We all know creating great sales strategies is hard. But successfully implementing them to achieve growth can feel like an insurmountable task, especially in today’s fast-changing digital environment.
Sales strategies that were hot back in 2014 might no longer work for some business sectors any longer. Let’s take the example of Facebook ‘likes’, that was once considered as the all important factor behind successful conversion, has lost its weight.
You get the point. It’s evolution and both you and I need to keep pace with it. So let’s see what’s working well for companies that are outperforming their peers.
Number One – Strengthen and deepen relationship with your customer
Remember, without customers, you wouldn’t have a business. So it’s worth every penny in investing time knowing them and finding out to how to bond with them.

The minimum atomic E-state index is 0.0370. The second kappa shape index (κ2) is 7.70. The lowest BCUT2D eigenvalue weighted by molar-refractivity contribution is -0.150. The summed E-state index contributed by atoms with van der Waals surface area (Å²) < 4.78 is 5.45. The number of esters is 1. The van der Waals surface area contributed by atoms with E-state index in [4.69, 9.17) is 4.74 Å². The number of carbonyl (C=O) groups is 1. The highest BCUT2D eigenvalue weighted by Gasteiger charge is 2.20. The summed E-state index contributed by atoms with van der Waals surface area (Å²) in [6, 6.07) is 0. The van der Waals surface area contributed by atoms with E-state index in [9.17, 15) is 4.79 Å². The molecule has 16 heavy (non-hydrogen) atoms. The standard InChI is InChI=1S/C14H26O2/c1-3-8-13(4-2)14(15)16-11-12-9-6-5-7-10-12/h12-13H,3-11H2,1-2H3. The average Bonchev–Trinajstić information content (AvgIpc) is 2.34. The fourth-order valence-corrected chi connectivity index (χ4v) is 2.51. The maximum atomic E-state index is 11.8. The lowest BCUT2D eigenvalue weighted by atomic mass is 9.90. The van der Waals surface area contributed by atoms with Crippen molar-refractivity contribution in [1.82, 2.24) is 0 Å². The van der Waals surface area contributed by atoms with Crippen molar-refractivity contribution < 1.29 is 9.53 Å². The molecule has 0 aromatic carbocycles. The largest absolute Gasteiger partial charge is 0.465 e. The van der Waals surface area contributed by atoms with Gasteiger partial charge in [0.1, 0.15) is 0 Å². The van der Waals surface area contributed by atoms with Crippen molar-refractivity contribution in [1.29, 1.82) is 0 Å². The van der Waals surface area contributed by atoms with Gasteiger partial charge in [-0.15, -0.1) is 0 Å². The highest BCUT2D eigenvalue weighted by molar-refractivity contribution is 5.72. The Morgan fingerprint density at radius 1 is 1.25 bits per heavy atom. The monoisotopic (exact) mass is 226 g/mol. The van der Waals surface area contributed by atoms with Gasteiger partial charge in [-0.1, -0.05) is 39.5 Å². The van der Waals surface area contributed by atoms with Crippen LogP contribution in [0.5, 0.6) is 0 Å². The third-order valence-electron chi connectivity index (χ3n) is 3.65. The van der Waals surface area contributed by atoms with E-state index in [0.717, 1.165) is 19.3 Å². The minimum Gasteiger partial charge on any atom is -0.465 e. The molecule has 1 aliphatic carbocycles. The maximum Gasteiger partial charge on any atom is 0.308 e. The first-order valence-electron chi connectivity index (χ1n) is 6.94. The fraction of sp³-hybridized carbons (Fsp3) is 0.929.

In addition, when you create a bonding with your customers, they’ll do a bulk of your marketing, by spreading the word and telling people how great your company is.
This is really worth it and a lot more, especially when you think that 92% of buyers trust recommendations from friends and family than any other marketing form. Put your customers at the center of your business and start caring, genuinely.
First and foremost, you should not fake it. Customers will sniff you out from a mile and this will result in losing trust and business. Authenticity is key and the stats speak for themselves. 63% of people buy from authentic brands.
Communicate with customers during key moments, it’s best done over the phone. It’s a lot more personal. This communication works best from the perspective of the CEO, or at least someone high up in the rank.
Keep in touch regularly. It’s important that you’re are constantly in touch with your customer and not just key moments. This can be in the form of a newsletter.
Survey Monkey does this extremely well. Below is a great example.
Number Two – Focus on connecting customers